After going through the records, we discovered the client had been assessed personally as director of the corporation. We filed a notice of objection with the CRA on the basis that the director had been duly diligent in fulfilling the corporation’s tax obligations. The Crown agreed to put the Tax Court appeal of the corporation on hold until the CRA decides on the objection.


The CRA allowed the objection and vacated the liability assessment of $79,852.83 for GST/HST without the need to proceed to expensive litigation.


Case Issue

A client approached us to handle a denial of more than $1 million in input tax credit (ITC) refunds for the not-for-profit organization. 


We sent a notice of objection to the Canada Revenue Agency, arguing that the disallowed ITCs involved legitimate businesses offering services to the public. The Appeals Division allowed the objection in part and reassessed the Goods and Services Tax/Harmonized Sales Tax (GST/HST) of the not-for-profit for the relevant period. 


The client received an ITC refund of $1,413,445.59 and was paid to the corporation.


Case issue

A client approached Rotfleisch & Samulovitch P.C. and sought tax-planning advice about an imminent $1 million payout from a foreign pension. 


Rotfleisch & Samulovitch P.C. recommended a payout structure allowing the client and the client’s ex-spouse to divide the pension per their separation agreement and qualify for the RRSP foreign-pension rollover under paragraph 60(j) of the Income Tax Act. 


By following Rotfleisch & Samulovitch P.C.’s advice, they each saved $250,000 in income tax—a total tax savings of $500,000.

CASE 10:

Case issue

A husband and wife asked that we represent them during a CRA income-tax audit. As a result of our submissions, the income-tax auditor reduced the initial proposed taxable income by $145,000. 


After the audit’s conclusion, we pursued the dispute with the CRA’s Appeals Division. So far, the appeals officer has agreed to reduce the couple’s taxable income by another $386,000 and cancel all $332,000 in gross negligence penalties. 


The objection remains active. But, to date, we have saved the couple from over $265,000 in taxes and $332,000 in gross-negligence fines. They got a total savings of about $597,000, plus a corresponding reduction to the interest previously accrued on the $597,000.

CASE 11:

Case issue

Alleging receipt of unpaid shareholder loans, the CRA increased our client’s taxable income by $567,000. 


We filed a notice of objection, convincing the CRA appeals officer to reduce the amount by $61,500. We then filed a notice of appeal to the Tax Court of Canada. We secured an additional reduction of $373,000 during a pre-trial settlement with the Canada Revenue Agency and the Department of Justice. 


Our client’s taxable income was reduced by a total of $434,500.

CASE 12:

Case issue

The CRA had incorrectly reassessed the client for an additional $330,400 in taxable income. By the time the client approached Rotfleisch & Samulovitch P.C., he had exceeded the deadline to file a notice of objection or an extension-of-time application.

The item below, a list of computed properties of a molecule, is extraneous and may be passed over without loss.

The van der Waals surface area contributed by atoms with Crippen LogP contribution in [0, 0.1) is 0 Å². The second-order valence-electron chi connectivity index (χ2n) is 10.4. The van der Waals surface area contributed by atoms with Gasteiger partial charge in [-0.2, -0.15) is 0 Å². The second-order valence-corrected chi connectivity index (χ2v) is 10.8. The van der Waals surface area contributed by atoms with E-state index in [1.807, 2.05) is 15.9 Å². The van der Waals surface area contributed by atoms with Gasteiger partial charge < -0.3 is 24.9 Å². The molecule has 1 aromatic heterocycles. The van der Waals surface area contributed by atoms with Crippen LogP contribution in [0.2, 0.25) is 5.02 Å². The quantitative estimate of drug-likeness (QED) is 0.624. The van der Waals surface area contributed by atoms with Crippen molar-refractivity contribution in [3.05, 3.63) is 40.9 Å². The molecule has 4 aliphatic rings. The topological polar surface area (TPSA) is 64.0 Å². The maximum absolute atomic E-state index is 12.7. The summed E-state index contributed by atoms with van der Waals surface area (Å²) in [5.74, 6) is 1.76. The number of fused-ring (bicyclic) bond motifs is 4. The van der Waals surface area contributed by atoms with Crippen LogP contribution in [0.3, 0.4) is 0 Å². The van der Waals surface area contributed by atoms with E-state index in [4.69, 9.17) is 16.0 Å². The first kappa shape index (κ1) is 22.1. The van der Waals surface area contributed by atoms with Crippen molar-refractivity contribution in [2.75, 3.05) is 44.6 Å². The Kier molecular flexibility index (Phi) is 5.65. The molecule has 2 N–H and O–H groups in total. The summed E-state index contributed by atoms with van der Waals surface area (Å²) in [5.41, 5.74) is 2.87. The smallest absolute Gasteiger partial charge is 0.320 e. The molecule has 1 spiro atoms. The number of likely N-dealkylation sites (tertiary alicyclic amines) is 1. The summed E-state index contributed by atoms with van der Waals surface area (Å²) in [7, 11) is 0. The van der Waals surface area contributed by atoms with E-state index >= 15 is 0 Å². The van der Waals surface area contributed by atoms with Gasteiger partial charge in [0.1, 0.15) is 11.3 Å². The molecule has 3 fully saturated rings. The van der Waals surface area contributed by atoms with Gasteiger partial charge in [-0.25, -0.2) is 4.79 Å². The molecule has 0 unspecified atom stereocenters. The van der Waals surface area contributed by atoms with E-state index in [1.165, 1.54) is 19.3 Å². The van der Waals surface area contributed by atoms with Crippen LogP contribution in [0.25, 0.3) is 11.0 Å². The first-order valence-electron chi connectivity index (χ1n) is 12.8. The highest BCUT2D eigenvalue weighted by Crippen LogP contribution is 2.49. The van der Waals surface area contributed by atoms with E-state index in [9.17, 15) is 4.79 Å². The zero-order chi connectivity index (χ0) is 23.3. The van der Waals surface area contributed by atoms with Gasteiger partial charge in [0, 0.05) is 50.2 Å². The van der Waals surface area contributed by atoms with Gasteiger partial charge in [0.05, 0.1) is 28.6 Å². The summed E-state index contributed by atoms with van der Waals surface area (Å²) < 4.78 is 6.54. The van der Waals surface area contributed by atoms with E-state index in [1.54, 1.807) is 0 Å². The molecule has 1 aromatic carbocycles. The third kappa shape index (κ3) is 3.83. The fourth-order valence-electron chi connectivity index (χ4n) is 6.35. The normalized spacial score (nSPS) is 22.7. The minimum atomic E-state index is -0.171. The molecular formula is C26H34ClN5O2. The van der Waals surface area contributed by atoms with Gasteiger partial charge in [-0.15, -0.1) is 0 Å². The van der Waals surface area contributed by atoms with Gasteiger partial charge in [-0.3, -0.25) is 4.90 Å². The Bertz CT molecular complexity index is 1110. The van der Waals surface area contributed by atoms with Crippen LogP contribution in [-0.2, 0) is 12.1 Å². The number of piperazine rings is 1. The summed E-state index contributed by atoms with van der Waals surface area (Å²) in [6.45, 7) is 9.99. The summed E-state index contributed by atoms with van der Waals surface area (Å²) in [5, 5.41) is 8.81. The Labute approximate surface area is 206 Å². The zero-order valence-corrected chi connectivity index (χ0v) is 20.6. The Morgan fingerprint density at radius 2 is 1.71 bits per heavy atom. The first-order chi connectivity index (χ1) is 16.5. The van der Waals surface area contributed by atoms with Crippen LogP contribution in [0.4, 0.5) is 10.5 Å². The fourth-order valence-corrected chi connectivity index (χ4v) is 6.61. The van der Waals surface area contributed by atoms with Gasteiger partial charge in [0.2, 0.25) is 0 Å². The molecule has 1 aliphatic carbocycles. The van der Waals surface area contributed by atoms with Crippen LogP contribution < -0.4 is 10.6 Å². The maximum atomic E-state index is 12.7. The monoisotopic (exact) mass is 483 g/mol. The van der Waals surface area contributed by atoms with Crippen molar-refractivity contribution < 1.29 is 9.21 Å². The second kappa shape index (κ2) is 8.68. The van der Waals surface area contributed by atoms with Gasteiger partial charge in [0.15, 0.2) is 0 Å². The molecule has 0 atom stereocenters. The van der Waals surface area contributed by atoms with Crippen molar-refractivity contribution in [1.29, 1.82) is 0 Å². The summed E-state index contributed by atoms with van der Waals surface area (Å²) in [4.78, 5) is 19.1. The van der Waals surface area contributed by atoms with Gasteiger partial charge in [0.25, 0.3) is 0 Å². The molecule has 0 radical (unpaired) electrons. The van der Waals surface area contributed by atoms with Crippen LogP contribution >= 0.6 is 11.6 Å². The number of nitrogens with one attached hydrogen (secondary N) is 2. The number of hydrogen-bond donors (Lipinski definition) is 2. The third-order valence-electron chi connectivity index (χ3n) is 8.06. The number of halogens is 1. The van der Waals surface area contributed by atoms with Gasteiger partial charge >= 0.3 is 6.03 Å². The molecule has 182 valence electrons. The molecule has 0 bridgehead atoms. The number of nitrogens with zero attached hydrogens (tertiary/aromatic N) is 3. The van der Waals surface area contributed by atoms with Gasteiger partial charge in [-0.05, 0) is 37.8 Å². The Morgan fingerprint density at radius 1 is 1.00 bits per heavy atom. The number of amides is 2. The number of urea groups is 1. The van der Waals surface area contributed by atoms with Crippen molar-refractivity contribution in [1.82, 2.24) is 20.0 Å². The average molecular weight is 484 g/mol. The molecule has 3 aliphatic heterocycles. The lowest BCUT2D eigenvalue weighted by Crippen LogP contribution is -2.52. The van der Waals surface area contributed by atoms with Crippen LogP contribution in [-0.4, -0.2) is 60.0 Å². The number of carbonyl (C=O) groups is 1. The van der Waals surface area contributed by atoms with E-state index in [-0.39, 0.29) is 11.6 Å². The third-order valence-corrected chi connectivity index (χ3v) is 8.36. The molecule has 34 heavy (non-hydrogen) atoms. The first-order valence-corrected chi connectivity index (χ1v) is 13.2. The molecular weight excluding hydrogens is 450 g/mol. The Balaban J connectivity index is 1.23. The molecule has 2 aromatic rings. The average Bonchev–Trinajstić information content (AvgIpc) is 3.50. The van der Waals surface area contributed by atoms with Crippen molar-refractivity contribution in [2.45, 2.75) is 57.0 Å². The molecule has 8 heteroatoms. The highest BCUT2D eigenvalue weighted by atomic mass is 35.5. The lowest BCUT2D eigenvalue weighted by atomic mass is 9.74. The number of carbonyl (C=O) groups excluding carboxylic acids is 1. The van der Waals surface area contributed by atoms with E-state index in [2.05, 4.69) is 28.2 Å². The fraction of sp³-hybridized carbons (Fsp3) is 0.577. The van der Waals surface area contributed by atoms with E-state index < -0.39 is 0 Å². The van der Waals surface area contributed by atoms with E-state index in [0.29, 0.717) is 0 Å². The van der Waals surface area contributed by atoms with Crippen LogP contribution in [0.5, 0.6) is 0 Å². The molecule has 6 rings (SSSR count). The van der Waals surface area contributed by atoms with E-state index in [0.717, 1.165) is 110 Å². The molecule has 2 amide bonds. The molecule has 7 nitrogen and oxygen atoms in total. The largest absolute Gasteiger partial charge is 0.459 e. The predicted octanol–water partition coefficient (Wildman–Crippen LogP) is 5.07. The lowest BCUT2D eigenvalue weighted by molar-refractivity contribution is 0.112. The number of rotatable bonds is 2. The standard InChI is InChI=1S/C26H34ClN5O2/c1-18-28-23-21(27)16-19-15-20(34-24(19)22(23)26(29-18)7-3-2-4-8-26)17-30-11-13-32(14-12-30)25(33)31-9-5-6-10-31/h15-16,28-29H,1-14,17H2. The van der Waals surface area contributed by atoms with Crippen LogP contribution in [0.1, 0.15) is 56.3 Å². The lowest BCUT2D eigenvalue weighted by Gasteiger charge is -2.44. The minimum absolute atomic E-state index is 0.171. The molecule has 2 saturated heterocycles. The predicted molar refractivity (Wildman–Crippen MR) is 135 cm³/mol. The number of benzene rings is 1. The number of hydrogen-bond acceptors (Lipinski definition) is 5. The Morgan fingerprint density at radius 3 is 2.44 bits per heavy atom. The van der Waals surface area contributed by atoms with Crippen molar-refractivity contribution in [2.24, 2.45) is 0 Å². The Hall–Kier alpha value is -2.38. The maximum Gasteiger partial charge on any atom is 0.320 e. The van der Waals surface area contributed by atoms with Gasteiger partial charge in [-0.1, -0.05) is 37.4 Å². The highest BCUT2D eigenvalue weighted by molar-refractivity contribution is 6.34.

Still, Rotfleisch & Samulovitch P.C. managed to convince the CRA to reassess the impugned tax year yet again, thereby refreshing the deadline to file a notice of objection. The CRA appeals officer ultimately allowed the objection in full. 


The firm reduced the client’s taxable income by $330,400, and the client received an $88,000 tax refund.

CASE 13:

Case issue

Rotfleisch & Samulovitch P.C. filed an informal-procedure Tax Court appeal on behalf of a client’s corporation. 


During pre-trial settlement negotiations, Rotfleisch & Samulovitch P.C. convinced the Canada Revenue Agency to allow the small-business deduction under the associated-corporation exemption. 


Our client’s corporation avoided $43,700 in corporate income tax.

CASE 14:

Case issue

A client requested Rotfleisch & Samulovitch P.C.’s assistance after the CRA denied ITCs claimed by the client’s corporation. 


Rotfleisch & Samulovitch P.C. filed a notice of objection and delivered additional legal submissions to the Canada Revenue Agency’s Appeals Division. 


The client saved $35,800 in GST/HST.

CASE 15:

Case issue

A client asked our firm for advice after a GST/HST auditor proposed to apply $174,240 in gross-negligence penalties. 


We provided the GST/HST auditor with a legal analysis showing that the auditor had misinterpreted the Excise Tax Act’s provisions on gross-negligence penalties. In response, the auditor rescinded the gross-negligence penalties. 


The client avoided the $174,240 and the interest that would have accrued on that amount.

CASE 16:

Case issue

A client approached our firm for representation after a CRA tax auditor proposed to increase his taxable income by $3.2 million. 


As a result of our legal submissions, the auditor reduced the initial proposed taxable income by $335,000 and cancelled all interests accrued due to the CRA’s delays. 


This dispute remains active.

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Address: Rotfleisch & Samulovitch P.C.
2822 Danforth Avenue Toronto, Ontario M4C 1M1